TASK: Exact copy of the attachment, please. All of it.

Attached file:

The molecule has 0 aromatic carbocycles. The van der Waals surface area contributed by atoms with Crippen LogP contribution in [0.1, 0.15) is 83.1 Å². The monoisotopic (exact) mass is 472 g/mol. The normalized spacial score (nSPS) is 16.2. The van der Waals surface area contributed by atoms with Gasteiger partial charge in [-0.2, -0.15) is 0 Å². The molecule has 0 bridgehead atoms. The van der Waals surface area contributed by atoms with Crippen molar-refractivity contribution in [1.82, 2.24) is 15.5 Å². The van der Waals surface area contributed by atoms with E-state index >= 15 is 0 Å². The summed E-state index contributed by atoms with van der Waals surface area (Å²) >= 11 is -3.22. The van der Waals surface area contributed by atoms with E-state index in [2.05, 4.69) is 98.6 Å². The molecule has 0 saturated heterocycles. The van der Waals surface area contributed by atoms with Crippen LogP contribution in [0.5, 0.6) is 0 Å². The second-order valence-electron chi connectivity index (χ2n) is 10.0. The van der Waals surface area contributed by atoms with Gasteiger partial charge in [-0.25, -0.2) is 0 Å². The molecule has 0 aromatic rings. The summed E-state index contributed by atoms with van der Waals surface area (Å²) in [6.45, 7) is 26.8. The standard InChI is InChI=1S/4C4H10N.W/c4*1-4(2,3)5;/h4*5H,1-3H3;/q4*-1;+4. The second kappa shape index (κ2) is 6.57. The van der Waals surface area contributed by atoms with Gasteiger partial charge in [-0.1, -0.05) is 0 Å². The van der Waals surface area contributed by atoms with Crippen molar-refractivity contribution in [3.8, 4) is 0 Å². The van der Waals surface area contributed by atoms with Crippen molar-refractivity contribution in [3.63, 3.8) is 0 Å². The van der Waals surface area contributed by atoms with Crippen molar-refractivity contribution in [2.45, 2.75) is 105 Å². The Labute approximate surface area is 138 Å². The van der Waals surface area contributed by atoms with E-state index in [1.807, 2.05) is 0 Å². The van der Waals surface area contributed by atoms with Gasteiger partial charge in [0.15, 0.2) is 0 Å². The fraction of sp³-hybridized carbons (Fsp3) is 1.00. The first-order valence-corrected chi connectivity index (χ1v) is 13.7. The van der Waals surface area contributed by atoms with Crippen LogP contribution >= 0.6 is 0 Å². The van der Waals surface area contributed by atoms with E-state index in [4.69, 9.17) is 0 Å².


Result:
The molecule has 0 aromatic carbocycles. The van der Waals surface area contributed by atoms with Crippen LogP contribution in [0.1, 0.15) is 83.1 Å². The monoisotopic (exact) mass is 472 g/mol. The normalized spacial score (nSPS) is 16.2. The van der Waals surface area contributed by atoms with Gasteiger partial charge in [-0.2, -0.15) is 0 Å². The molecule has 0 bridgehead atoms. The van der Waals surface area contributed by atoms with Crippen molar-refractivity contribution in [1.82, 2.24) is 15.5 Å². The van der Waals surface area contributed by atoms with E-state index >= 15 is 0 Å². The summed E-state index contributed by atoms with van der Waals surface area (Å²) >= 11 is -3.22. The van der Waals surface area contributed by atoms with E-state index in [2.05, 4.69) is 98.6 Å². The molecule has 0 saturated heterocycles. The van der Waals surface area contributed by atoms with Crippen LogP contribution in [0.5, 0.6) is 0 Å². The second-order valence-electron chi connectivity index (χ2n) is 10.0. The van der Waals surface area contributed by atoms with Gasteiger partial charge in [-0.25, -0.2) is 0 Å². The molecule has 0 aromatic rings. The summed E-state index contributed by atoms with van der Waals surface area (Å²) in [6.45, 7) is 26.8. The standard InChI is InChI=1S/4C4H10N.W/c4*1-4(2,3)5;/h4*5H,1-3H3;/q4*-1;+4. The second kappa shape index (κ2) is 6.57. The van der Waals surface area contributed by atoms with Gasteiger partial charge in [-0.1, -0.05) is 0 Å². The van der Waals surface area contributed by atoms with Crippen molar-refractivity contribution in [3.8, 4) is 0 Å². The van der Waals surface area contributed by atoms with Crippen molar-refractivity contribution in [3.63, 3.8) is 0 Å². The van der Waals surface area contributed by atoms with Crippen molar-refractivity contribution in [2.45, 2.75) is 105 Å². The Labute approximate surface area is 138 Å². The van der Waals surface area contributed by atoms with E-state index in [1.807, 2.05) is 0 Å². The van der Waals surface area contributed by atoms with Gasteiger partial charge in [0.15, 0.2) is 0 Å². The fraction of sp³-hybridized carbons (Fsp3) is 1.00. The first-order valence-corrected chi connectivity index (χ1v) is 13.7. The van der Waals surface area contributed by atoms with Crippen LogP contribution >= 0.6 is 0 Å². The van der Waals surface area contributed by atoms with E-state index in [4.69, 9.17) is 0 Å².